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West Africa correspondent
One month after graduating from the University of Lagos in November 2017, Timi Bolaji received an offer to become a software engineer at Microsoft after scaling through a process that was focused on hiring computer science graduates from African universities. He joined the company’s team in Seattle a year later and has been there since, working on the Xbox Cloud Gaming team.
Microsoft is returning to Africa to hire more developers like Bolaji, with the same tantalizing promise of relocating them to offices in the US and Canada.
The company is interested in people still enrolled in or who have recently completed a bachelor’s or master’s degree in engineering, computer science or related fields, and have one year of programming experience in languages like Java, Python and PHP. Being able to show an understanding of data structures and algorithms is also required.
Microsoft isn’t the only Big Tech company directly fishing for new talent in Africa. Amazon is currently interviewing Nigerian developers for roles that promise relocation to Ireland and Canada. These moves coincide with the growth of software engineering talent in Africa in the last decade thanks in part to the work of companies like Andela that have helped produce the continent’s estimated 716,000 developers. Some of them have become startup founders who then hire developers, creating a ripple effect that inspires young students to consider careers in software engineering.
Microsoft and Amazon may simply be seeking a slice of an already globalizing African software engineering workforce since four out of ten developers in Africa work for at least one company based outside of the continent.
With the so-called Great Resignation of the last two years, “there’s a global shortage of talent and people are recognizing Africa as a source of talent,” says Chika Nwobi, founder and CEO of Decagon, a Nigerian company that runs cohort-based software engineering training programs. He is certain that Big Tech companies will find the quality of talent they need in Nigeria because of the growth in expertise that has led to a vibrant tech-driven financial services ecosystem.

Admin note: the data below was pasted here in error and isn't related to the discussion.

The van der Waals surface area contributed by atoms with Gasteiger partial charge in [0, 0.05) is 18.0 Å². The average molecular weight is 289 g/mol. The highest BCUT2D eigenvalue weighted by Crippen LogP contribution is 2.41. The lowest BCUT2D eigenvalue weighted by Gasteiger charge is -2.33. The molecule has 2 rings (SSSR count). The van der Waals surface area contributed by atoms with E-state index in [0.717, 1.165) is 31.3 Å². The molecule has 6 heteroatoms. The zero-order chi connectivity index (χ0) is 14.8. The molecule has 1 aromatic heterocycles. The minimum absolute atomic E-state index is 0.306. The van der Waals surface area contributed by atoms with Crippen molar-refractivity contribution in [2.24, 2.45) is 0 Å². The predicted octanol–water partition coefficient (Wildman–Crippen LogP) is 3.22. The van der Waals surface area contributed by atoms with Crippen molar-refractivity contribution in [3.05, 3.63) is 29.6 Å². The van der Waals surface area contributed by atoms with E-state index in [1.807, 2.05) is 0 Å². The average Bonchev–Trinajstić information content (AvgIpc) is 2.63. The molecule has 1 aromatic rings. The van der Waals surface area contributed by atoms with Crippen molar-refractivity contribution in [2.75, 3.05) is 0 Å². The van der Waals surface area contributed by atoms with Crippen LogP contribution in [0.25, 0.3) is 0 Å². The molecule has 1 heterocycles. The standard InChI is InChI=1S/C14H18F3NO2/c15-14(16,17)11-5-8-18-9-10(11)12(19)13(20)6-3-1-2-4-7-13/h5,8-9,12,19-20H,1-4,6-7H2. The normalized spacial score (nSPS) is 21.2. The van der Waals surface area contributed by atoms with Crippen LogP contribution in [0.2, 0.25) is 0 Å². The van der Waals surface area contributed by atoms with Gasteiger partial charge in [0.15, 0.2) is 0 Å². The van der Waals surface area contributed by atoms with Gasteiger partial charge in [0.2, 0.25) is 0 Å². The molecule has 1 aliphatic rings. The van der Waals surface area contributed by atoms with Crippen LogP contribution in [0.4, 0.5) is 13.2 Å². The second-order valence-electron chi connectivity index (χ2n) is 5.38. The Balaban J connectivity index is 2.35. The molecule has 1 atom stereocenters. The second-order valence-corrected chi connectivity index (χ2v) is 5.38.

“We may not have that many engineers who can operate at the scale of these large companies, but that’s just an implementation hurdle that’s easy to hop over, at the risk of trivializing it,” says Justin Irabor, a developer who works remotely in Nigeria for a European company. “As with all kinds of professions, there is a wide variation of talent quality, but I strongly believe we have good engineers here.”
By going directly to universities for candidates that do not necessarily have years of experience, Microsoft’s betting on the diffusion of the innovation buzz from African tech companies and communities typically based in cities like Lagos, Nairobi, and Kigali to other parts of each country. The Windows maker may have to thank its competitor, Google, whose developer groups on campuses have become a key channel introducing young African undergraduates to the world of software development.
Many of the students that may apply to join Microsoft from Nigeria are probably at home due to a strike by the Academic Staff Union of Universities (ASUU), the union for lecturers in government-owned universities, now in its seventh month. There’s no end in sight.

Still, it is a sign of the maturing computer science programs in some schools in Africa that one of the world’s biggest companies is seeking students or recent graduates. Africa’s top universities for engineering and computer science are in Egypt and Tunisia, according to the US News and World Report’s 2022 ranking. Greater Big Tech interest could be the catalyst for schools in other parts of the continent to compete for places on such rankings in the future.
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